“But it won’t be home,” replied Clarence.
“True,” replied Mr. Balch, a little touched, “it won’t seem so at first; but you’ll soon like it, I’ll guarantee that.”
Clarence was not permitted to indulge his grief to any great extent, for Mr. Balch soon succeeded in interesting him in the various objects that they passed on the way.
On the evening of the next day they arrived at their destination, and Clarence alighted from the cars, cold, fatigued, and spiritless. There had been a heavy fall of snow a few days previous, and the town of Sudbury, which was built upon the hill-side, shone white and sparkling in the clear winter moonlight.
It was the first time that Clarence had ever seen the ground covered with snow, and he could not restrain his admiration at the novel spectacle it presented to him. “Oh, look!—oh, do look! Mr. Balch,” he exclaimed, “how beautifully white it looks; it seems as if the town was built of salt.”
It was indeed a pretty sight. Near them stood a clump of fantastic-shaped trees, their gnarled limbs covered with snow, and brilliant with the countless icicles that glistened like precious stones in the bright light that was reflected upon them from the windows of the station. A little farther on, between them and the town, flowed a small stream, the waters of which were dimpling and sparkling in the moonlight. Beside its banks arose stately cotton-mills, and from their many windows hundreds of lights were shining. Behind them, tier above tier, were the houses of the town; and crowning the hill was the academy, with its great dome gleaming on its top like a silver cap upon a mountain of snow. The merry sleigh-bells and the crisp tramp of the horses upon the frozen ground were all calculated to make a striking impression on one beholding such a scene for the first time.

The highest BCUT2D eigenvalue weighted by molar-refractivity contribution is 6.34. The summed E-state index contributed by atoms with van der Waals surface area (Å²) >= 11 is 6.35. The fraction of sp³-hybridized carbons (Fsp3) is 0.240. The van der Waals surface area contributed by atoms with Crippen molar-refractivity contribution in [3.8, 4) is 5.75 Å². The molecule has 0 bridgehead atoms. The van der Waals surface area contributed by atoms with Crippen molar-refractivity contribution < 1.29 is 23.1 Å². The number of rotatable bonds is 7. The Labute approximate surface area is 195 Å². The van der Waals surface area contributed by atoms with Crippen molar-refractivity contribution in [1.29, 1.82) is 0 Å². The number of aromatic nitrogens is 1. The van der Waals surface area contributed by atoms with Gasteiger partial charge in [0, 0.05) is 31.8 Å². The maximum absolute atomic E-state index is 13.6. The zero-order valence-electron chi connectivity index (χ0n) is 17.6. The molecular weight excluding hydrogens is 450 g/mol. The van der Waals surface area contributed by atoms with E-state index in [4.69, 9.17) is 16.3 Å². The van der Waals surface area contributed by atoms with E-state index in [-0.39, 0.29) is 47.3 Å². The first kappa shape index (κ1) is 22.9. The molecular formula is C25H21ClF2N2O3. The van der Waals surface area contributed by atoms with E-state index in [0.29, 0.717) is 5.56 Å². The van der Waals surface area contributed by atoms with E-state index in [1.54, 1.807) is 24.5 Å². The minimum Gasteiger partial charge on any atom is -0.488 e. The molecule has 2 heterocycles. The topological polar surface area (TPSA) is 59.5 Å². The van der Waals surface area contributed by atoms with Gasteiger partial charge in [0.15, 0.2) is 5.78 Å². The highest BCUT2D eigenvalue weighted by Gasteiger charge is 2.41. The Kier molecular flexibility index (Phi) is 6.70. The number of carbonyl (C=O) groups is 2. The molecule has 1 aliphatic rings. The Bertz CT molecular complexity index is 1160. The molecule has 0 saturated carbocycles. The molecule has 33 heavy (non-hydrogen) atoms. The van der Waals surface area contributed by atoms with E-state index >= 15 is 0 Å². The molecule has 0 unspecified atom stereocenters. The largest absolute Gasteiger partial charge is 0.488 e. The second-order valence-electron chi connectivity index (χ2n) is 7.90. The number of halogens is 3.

Clarence followed Mr. Balch into the sleigh, delighted and bewildered with the surrounding objects. The driver whipped up his horses, they clattered over the bridge, dashed swiftly through the town, and in a very short period arrived at the dwelling of Mr. Eustis.
The horses had scarcely stopped, when the door flew open, and a stream of light from the hall shone down the pathway to the gate. Mr. Eustis came out on the step to welcome them. After greeting Mr. Balch warmly, he took Clarence by the hand, and led him into the room where his sister was sitting.
“Here is our little friend,” said he to her, as she arose and approached them; “try and get him warm, Ada—his hands are like ice.”
Miss Ada Bell welcomed Clarence in the most affectionate manner, assisted him to remove his coat, unfastened his woollen neck-tie, and smoothed down his glossy black hair; then, warming a napkin, she wrapped it round his benumbed hands, and held them in her own until the circulation was restored and they were supple and comfortable again.
Miss Ada Bell appeared to be about thirty-five. She had good regular features, hazel eyes, and long chestnut curls: a mouth with the sweetest expression, and a voice so winning and affectionate in its tone that it went straight to the hearts of all that listened to its music.